Given the shortages I just discussed, reusing wastewater is becoming a major priority and this is because most of the water in the United States is actually just sent down the drain or flushed down the toilet and only 1% is actually reused.
The opportunities here are great, when we’re looking at that 1% figure. Because as drought, overuse, and increasing demand are pushing communities to focus on wastewater reuse, people are waking up to it.
We think that current processes for reuse are quite expensive and thus new technologies will need to be developed and that’s why we’re looking at these types of companies that are developing those types of technologies.
Steven Halpern: So, let’s look at a couple of companies that have made it onto your long-term watch list within the sector and let’s begin with Danaher. What’s the attraction here?
Matthew Castel: Danaher (DHR) is quite an interesting play. It is not exactly a pure play on water, given its identity as a diversified industrial manufacturer, but, you know, it’s an extremely well-run company that consistently generates above average returns for its shareholders.
What has really allowed it to do so well is its unique acquisition strategy.
Because Danaher grows essentially through acquisitions, what’s interesting is their proprietary business integration system—called the Danaher Business System—and this system which permeates their corporate culture actually allows them to quickly squeeze returns out of their acquisitions and basically allows them to integrate all of their business units in a very streamlined fashion.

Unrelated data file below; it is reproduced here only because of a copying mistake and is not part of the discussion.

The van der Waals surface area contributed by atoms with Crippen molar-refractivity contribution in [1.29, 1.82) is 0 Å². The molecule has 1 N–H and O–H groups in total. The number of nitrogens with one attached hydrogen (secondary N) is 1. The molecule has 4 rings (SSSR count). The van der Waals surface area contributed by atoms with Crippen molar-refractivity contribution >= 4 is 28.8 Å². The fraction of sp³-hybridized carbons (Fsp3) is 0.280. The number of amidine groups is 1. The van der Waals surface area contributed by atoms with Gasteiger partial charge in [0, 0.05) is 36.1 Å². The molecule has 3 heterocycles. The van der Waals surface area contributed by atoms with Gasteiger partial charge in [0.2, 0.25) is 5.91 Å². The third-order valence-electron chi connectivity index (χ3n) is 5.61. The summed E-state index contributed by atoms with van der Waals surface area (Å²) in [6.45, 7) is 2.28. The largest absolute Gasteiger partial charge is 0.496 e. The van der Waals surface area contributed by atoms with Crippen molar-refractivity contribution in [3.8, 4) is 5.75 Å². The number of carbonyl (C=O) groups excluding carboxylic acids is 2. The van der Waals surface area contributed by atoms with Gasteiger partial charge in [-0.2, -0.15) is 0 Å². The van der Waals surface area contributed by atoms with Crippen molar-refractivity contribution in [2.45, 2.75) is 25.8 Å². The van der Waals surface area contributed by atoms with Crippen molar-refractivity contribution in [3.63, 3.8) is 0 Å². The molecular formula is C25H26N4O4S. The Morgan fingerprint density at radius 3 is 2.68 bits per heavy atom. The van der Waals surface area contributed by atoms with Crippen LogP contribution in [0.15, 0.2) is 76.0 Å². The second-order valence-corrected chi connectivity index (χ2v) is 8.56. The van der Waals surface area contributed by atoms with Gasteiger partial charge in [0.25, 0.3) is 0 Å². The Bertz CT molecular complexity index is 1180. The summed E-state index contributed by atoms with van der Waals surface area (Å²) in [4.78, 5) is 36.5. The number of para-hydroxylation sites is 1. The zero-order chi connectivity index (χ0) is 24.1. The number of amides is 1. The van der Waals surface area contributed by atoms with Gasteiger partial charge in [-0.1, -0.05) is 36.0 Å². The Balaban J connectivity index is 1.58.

Going back to water, Danaher’s environmental segment provides water-related services, including ultraviolet disinfection systems and industrial water treatment solutions, which have performed really well over the past while.
Basically, the bull case here is Danaher’s management approach and our belief that the company is fairly valued. Based on our estimation, with an implied estimate for earnings growth around 8.2% over the seven to ten years, so basically, here what we have is a long-term hold.
Steven Halpern: You also point to Aqua America (WTR). Could you share your thoughts on that company?
Matthew Castel: Absolutely. Aqua America is definitely a pure play water company, because it is actually a holding company for water utilities and it provides water and wastewater treatment services to about $3,000,000 commercial and residential customers in about 14 states.
Operating in the water industry in the United States, the vast majority of its revenue is actually derived from its regulated business and thus cash flows are actually really consistent.
The bull case here is that Aqua America is a stable company with a stable future. You can't really go wrong with future demand for clean water increasing and this company is one in the utility sector that is going to pay a solid dividend of around 2.5% for income investors over the long-term.
But, I have to say that there are certain risks with Aqua America because if you actually at the price for Aqua America and the desire over the last few years for investors looking for yield in a low rate environment, well, shares have actually been pushed to highs that we don't believe are justified given its current lack of top line growth.
So, we’re looking at entering a position in this company—or at least considering one—at a more attractive price of around $24 a share and its currently trading around just under $26, so that’s the sort of target that we think the company would become interesting in.
Steven Halpern: You also cite Pall Corp. (PLL). Could you tell us about this company?
Matthew Castel: Pall Corp. is probably our top pick. This is a company that specializes in making water and air more pure through its patented filtration techniques and technologies. Its, sort of, mainstay is selling replaceable filters at a high profit. We think that the company has a lot more potential to grow as the world’s quest for pure water intensifies.